Bolstered by the success of vaccine rollouts, the developed world is in the beginning of its post-pandemic recovery.
However, this recovery doesn’t seem to be causing a rebound in jobs, according to the Organization for Economic Cooperation and Development (OECD)’s 2021 Employment Outlook report.
The report found that, while the OEDC unemployment rate is declining (6.6% in May 2021, compared to 6.7% in April), there are still 43.5 million people unemployed and that is 8.1 million higher than before the pandemic in February 2020.
22 million jobs were lost in 2020 in the OECD area, and 8 million more people are unemployed than before the crisis, meaning the OECD doesn’t expect the employment rate to recover until the end of 2022.
Another concern for the OECD is the risk of long-term unemployment beyond the end of the pandemic and into the economic recovery period.
This is primarily because many of those who lost their jobs early on in the pandemic are still jobless and could find it increasingly difficult to compete successfully for roles in the future.
But it is not all doom and gloom.
The OECD’s report found that job retention schemes – such as the furlough scheme in the UK – supported 60 million jobs, which is 10 times more than were saved during the 2008 financial crisis — and saved 21 million jobs.
In turn, these schemes have been instrumental in keeping businesses afloat and preventing additional economic shocks.
However, the OECD is clear that the job retention scheme has not been positive for job creation, and therefore, in the next stage of recovery, the report suggests that governments target their support on key sectors, such as those more affected by social distancing measures.
Thinking generally, the OECD concludes governments and businesses must seize this opportunity to ensure the future labor market is more inclusive.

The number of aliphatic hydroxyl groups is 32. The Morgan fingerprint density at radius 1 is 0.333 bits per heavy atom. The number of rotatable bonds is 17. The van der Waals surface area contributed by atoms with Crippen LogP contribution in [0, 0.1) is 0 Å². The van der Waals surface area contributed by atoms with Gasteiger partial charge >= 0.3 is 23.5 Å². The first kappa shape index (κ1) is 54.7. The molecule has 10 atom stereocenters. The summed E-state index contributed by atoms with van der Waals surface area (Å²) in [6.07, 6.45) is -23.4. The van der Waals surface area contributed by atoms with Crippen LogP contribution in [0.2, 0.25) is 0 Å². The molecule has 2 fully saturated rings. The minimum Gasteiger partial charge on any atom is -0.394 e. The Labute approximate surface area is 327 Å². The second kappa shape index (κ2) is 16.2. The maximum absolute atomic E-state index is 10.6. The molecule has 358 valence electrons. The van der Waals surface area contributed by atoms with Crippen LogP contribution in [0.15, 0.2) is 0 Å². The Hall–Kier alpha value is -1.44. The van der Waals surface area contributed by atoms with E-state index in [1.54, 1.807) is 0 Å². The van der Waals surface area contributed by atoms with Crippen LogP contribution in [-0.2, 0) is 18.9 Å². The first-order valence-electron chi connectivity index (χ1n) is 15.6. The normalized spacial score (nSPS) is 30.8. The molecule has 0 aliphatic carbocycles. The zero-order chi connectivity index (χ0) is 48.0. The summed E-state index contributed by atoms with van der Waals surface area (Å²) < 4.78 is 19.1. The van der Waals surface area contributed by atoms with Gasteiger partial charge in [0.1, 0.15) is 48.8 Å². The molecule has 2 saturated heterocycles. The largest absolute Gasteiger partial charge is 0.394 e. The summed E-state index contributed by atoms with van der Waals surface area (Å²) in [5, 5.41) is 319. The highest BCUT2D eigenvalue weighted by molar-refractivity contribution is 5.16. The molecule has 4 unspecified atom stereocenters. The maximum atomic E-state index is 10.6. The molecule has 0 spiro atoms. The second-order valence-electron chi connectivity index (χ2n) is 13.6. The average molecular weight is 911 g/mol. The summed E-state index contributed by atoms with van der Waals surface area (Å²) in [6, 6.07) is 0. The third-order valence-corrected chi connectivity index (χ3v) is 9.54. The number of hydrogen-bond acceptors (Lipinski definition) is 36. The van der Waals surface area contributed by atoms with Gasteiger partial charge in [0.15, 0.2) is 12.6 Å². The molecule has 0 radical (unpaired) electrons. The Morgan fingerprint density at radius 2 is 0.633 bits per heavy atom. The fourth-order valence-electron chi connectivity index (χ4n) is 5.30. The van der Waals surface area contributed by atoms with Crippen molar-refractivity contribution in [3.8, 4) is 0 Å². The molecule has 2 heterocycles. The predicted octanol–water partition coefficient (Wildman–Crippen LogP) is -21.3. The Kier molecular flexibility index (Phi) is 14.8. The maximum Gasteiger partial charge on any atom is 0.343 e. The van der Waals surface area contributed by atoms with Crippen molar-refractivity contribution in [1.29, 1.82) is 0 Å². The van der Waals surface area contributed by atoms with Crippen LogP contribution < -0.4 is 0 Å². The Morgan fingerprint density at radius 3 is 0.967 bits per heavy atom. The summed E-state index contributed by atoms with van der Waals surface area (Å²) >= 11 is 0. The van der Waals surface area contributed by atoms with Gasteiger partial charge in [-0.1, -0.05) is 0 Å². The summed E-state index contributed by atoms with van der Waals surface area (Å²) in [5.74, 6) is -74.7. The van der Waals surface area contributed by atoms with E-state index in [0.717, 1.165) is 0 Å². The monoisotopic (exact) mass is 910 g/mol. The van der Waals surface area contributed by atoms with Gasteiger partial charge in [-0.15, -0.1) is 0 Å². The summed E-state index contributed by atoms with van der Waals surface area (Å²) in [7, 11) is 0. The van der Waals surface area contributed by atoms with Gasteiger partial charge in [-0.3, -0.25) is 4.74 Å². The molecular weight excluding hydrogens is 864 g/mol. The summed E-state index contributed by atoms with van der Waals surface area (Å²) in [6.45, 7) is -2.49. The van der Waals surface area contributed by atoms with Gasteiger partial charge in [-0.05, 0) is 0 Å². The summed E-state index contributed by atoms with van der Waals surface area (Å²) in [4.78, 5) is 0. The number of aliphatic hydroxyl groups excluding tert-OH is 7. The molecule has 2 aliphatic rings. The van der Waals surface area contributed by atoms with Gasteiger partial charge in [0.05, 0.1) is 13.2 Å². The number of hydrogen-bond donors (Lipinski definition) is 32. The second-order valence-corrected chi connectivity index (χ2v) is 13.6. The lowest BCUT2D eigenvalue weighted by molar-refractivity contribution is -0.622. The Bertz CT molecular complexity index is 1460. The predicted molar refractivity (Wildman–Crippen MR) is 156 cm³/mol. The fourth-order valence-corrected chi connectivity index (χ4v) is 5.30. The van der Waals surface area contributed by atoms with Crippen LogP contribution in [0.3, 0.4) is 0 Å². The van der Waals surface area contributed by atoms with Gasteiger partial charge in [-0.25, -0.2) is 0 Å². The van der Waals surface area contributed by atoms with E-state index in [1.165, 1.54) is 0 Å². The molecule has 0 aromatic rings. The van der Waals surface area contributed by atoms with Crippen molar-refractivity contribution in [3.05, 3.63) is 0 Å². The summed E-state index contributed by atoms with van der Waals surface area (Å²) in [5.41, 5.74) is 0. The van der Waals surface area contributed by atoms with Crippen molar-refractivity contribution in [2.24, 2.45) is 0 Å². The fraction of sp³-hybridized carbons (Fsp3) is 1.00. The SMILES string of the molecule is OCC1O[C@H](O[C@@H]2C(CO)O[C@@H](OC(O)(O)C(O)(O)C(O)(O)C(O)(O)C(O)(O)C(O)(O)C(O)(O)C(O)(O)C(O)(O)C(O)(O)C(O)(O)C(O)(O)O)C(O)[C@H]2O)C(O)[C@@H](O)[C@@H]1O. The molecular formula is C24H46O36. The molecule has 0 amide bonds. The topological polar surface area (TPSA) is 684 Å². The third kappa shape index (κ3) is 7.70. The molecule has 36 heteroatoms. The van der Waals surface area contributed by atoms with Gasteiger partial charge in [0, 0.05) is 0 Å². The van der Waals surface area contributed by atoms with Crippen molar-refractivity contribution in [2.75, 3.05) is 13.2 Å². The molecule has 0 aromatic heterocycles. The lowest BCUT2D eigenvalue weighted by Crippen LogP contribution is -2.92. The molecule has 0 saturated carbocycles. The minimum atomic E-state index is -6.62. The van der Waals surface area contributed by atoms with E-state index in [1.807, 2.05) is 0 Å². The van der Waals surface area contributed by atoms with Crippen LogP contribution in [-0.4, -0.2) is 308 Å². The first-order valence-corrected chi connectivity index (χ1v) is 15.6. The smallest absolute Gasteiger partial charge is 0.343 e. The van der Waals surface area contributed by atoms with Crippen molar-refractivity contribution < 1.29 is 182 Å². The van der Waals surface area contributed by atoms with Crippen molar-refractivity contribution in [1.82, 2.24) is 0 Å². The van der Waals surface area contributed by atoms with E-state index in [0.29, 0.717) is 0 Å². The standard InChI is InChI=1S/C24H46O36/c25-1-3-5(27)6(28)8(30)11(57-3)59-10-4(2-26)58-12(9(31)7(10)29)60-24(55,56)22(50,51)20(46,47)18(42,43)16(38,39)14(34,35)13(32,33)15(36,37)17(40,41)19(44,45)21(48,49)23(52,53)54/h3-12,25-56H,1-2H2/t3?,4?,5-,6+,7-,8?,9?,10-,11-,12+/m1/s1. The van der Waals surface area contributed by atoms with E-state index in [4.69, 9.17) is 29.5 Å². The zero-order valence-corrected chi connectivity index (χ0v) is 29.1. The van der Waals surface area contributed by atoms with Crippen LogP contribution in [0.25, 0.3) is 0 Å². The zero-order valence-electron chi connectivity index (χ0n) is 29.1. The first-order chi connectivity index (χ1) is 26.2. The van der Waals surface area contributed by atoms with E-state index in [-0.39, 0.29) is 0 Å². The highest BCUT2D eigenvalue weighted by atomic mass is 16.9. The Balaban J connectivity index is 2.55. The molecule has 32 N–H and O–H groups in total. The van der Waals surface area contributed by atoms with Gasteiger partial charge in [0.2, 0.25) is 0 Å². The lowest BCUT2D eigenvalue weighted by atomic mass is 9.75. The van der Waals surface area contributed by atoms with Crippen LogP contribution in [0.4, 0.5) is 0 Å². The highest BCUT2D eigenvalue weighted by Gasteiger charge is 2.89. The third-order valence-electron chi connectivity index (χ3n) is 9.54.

It is important to remember that the crisis did not affect everyone equally. The report states that “COVID-19 has…accentuated economic and social divides.
“It [COVID-19] has amplified existing inequalities in labour market outcomes, skills, and opportunities.
“It has accelerated the digital transformation and automation, providing opportunities for many to continue work remotely, but also widening the gulf between workers.
“Teleworking became mainstream for many high-skilled workers, but remained peripheral in many low-skilled occupations.
Therefore, the report calls on the recovery to focus on the most vulnerable because “failing to address inequality and exclusion now is likely to result not only in deeper social divisions but will have negative ramifications for productivity and economic recovery.”
So what should be done?
The OECD’s report suggests governments must invest and spend their way out of the crisis in order to support jobs. It applauds some countries, like the US, for already starting to do this.
OECD Secretary-General Mathias Cormann noted: “It will be very important to get policy settings right to encourage business investment and job creation, as well as to drive the necessary upskilling, reskilling and skills matching required to ensure everyone has the best possible opportunity to participate and benefit from the recovery.
“Withdrawing support too soon would risk jeopardizing the recovery,” he concluded.
“The short-term costs of fiscal support measures can be reduced by enhancing the targeting to the most vulnerable sectors, companies and households, while fostering start-ups and job creation.”
Employers and HR teams also have a part to play in building back better. They need to focus on supporting their own employees through the crisis (both in terms of wellbeing, burnout and skills), as well as doing their best to continue to recruit and bring in new talent who, by no fault of their own, lost their jobs in the crisis.
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